Devotion for August 9
By Mike Khandjian

But Jesus called them to him and said, “You know that the rulers of the Gentiles lord it over them, and their great ones exercise authority over them. It shall not be so among you. But whoever would be great among you must be your servant, and whoever would be first among you must be your slave, even as the Son of Man came not to be served but to serve, and to give his life as a ransom for many.” (Matthew 20:25-28)

Albert Schweitzer famously wrote, “I don’t know what your destiny will be, but one thing I do know: the only ones among you who will be really happy are those who have sought and found how to serve.”

Wittingly or unwittingly, his words reflected one of the powerful gospel paradoxes that Jesus taught: “…whoever would be great among you must be your servant.” (Matthew 20:26b).

We were blessed with a Dad who loved Jesus and quietly served our church. He was an elder, who one year (in retirement), devoted himself to painting the entirety of the interior of our large church complex in Miami. He wasn’t versed in deep theological terminology, didn’t posture for power, and never met a person he wouldn’t quietly serve, whether having us boys mow the single mom’s yard next door, or sending medical equipment to the Ivory Coast. When he died in 2008, nearly a thousand people attended his funeral.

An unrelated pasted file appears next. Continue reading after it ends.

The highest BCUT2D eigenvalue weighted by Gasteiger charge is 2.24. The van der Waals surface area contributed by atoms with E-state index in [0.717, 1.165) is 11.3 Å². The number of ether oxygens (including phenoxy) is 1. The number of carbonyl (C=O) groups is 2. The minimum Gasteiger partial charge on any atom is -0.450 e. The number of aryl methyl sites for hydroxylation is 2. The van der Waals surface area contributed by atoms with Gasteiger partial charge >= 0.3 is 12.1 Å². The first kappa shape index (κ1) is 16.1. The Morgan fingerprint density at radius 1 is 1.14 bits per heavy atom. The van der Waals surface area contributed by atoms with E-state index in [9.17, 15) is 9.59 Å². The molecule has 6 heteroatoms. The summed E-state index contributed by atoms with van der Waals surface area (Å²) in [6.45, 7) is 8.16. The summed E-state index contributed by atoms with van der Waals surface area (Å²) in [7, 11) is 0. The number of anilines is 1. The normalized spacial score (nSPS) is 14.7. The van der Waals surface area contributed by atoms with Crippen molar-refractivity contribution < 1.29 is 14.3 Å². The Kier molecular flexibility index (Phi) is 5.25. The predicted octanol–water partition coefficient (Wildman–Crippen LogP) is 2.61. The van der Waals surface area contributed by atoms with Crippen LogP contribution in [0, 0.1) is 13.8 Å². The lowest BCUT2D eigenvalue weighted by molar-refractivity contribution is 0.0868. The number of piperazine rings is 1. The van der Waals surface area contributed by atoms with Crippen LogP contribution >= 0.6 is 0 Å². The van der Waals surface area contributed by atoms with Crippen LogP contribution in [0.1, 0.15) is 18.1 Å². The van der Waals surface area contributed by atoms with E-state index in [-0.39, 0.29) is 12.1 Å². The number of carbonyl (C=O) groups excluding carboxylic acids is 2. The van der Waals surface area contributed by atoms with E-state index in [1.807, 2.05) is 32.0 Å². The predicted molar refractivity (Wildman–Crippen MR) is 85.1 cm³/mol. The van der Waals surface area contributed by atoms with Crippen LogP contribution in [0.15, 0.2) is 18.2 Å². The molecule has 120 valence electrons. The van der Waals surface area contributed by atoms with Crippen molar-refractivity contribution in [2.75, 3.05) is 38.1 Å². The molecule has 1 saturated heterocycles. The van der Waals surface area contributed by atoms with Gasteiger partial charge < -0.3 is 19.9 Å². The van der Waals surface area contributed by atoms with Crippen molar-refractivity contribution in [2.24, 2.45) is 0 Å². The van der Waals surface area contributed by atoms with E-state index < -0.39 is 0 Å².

It would be easy for the Church to be intimidated by culture and society, and the pressures that accompany them, with the assumption that we must fight fire with fire, but Jesus modeled servanthood – to his disciples, his detractors even his executioners. The fallen human condition gravitates us to power, but Jesus says, ‘Serve.’

The gospel alone counteracts the strangulating power of self-absorption. And gospel servanthood is as much an antidote as it is an attitude. Whenever jealousy and pride begin to consume my heart, repentance and a renewed determination to serve relieve me of the tyranny of self, and the rotten fruit of selfish ambition.

When we lessen the importance of servanthood, we actually cheapen our regard for Jesus, his life, example and sacrifice.

It was a servant girl who brokered Naaman’s healing, a servant (Joseph) who interpreted Pharaoh’s dreams, then eventually led Egypt through famine. And it was a Suffering Servant that secured our redemption, Jesus, who with his life demonstrated that servants change the world.

Mike Khandjian is the senior pastor of Chapelgate Presbyterian Church.

Scroll to Top